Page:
13th WTO Ministerial Conference: Tough struggle for a minimum consenus

The World Trade Organization’s (WTO) 13th Ministerial Conference (MC13) took place in Abu Dhabi this week. From the perspective of the Swiss export industry, the progress made is relatively modest, but still greater than expected. Agreements were reached in the areas of investment and digital trade – without further weakening the protection of intellectual property.

Disruptions in global supply chains, protectionism and geopolitical crises – recently, the multilateral trading system and its guardian, the World Trade Organization (WTO), have not been at their best. This is all the more regrettable for the WTO’s host country, Switzerland. After all, as a small exporting country, we are particularly dependent on rules-based multilateralism. It is often forgotten: Trade liberalization achieved via the WTO is still clearly the first-best solution for Switzerland and its companies – even before bilateral and plurilateral agreements.

Expectations for the WTO’s 13th Ministerial Conference (MC13), which took place this week in Abu Dhabi, were low in view of the fragmentation trends in world trade. Would the WTO's highest decision-making body still be able to deliver results? The agenda of the 166 member states was certainly extensive: from the reform of the dispute settlement system to investment facilitation for developing countries, digital trade, the protection of intellectual property to agriculture and fisheries.

At the end of MC13, it is clear that although the progress made is modest from the perspective of Swiss foreign trade, individual results were nevertheless achieved and, above all, setbacks were avoided.


For years, Switzerland has been working with 13 other countries within the Ottawa Group to improve the three core functions of the WTO (monitoring of rules and consultation, negotiations and dispute settlement). As the International Chamber of Commerce (ICC) emphasizes, a reform of the WTO is also a key concern of companies worldwide. After all, they are the «ultimate end-users of the global trading system». At MC13, member states emphasized their determination to reach an agreement by the end of 2024. However, no majorities could be found for solutions, particularly with regard to the dispute settlement system blocked by the USA.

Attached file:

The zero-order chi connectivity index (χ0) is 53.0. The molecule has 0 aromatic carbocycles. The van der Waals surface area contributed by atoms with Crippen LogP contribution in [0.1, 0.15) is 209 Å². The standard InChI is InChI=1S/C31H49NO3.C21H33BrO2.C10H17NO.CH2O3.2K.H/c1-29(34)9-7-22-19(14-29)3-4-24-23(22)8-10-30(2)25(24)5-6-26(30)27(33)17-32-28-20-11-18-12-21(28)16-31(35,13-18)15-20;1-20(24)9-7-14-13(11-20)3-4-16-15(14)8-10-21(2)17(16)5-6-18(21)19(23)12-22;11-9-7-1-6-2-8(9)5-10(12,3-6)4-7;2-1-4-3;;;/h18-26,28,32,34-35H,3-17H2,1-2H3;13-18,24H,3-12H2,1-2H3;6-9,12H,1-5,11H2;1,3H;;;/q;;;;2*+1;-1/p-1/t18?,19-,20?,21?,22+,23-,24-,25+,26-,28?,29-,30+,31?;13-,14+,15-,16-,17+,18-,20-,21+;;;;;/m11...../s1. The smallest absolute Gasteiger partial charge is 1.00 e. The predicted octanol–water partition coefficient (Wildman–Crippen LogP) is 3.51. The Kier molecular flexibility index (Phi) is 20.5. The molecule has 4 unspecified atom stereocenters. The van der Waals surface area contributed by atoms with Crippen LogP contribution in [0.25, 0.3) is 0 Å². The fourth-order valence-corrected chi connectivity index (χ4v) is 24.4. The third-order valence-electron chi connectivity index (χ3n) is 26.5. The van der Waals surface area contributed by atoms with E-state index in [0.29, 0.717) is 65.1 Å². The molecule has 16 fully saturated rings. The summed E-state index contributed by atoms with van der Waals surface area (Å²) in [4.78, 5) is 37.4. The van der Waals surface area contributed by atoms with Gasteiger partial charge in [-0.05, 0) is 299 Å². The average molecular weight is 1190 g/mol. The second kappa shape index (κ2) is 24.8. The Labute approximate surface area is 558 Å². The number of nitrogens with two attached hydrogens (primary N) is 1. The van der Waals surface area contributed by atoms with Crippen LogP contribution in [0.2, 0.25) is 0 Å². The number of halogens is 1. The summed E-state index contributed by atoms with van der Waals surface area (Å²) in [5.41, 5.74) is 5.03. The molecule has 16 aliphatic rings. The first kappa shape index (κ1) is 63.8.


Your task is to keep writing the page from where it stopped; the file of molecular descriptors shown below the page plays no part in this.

Moreover, Switzerland was able to make an important contribution in the area of investments for developing countries. In the run-up to MC13, together with 120 countries, it agreed to a plurilateral agreement aimed at removing bureaucratic hurdles for investments in developing countries (Investment Facilitation for Development, IFD). Swiss companies operating abroad will also greatly benefit from simplified and more transparent authorization procedures. The aim now is to help the IFD agreement achieve a breakthrough in the multilateral framework as well.


Another ray of hope at MC13 concerns digital trade – an area that is rapidly gaining in importance worldwide. At the last minute, the participating countries were able to agree to extend the moratorium on customs duties on electronic transmissions (e.g. films, e-books or video games) for a further two years. This is a good sign for companies and consumers alike. Some countries – including India, South Africa and Indonesia – had spoken out in favor of ending the moratorium.


Finally, it was eagerly awaited whether discussions on the Agreement on Trade-Related Aspects of Intellectual Property Rights (TRIPS) would take place at MC13. Unfortunately, last year's ministerial conference decided to soften patent protection for Covid-19 vaccines (a so-called «TRIPS waiver»). An extension of this «TRIPS waiver» to therapeutics and diagnostics at MC13 was initially sought by some countries, but ultimately did not materialize. This is an important signal for Switzerland as a center of innovation and research. After all, the pandemic has shown that patent protection has not hindered access to vaccines, but rather made their rapid development possible in the first place. In the interests of healthcare, Swiss trade diplomacy must therefore continue to campaign against the erosion of intellectual property rights.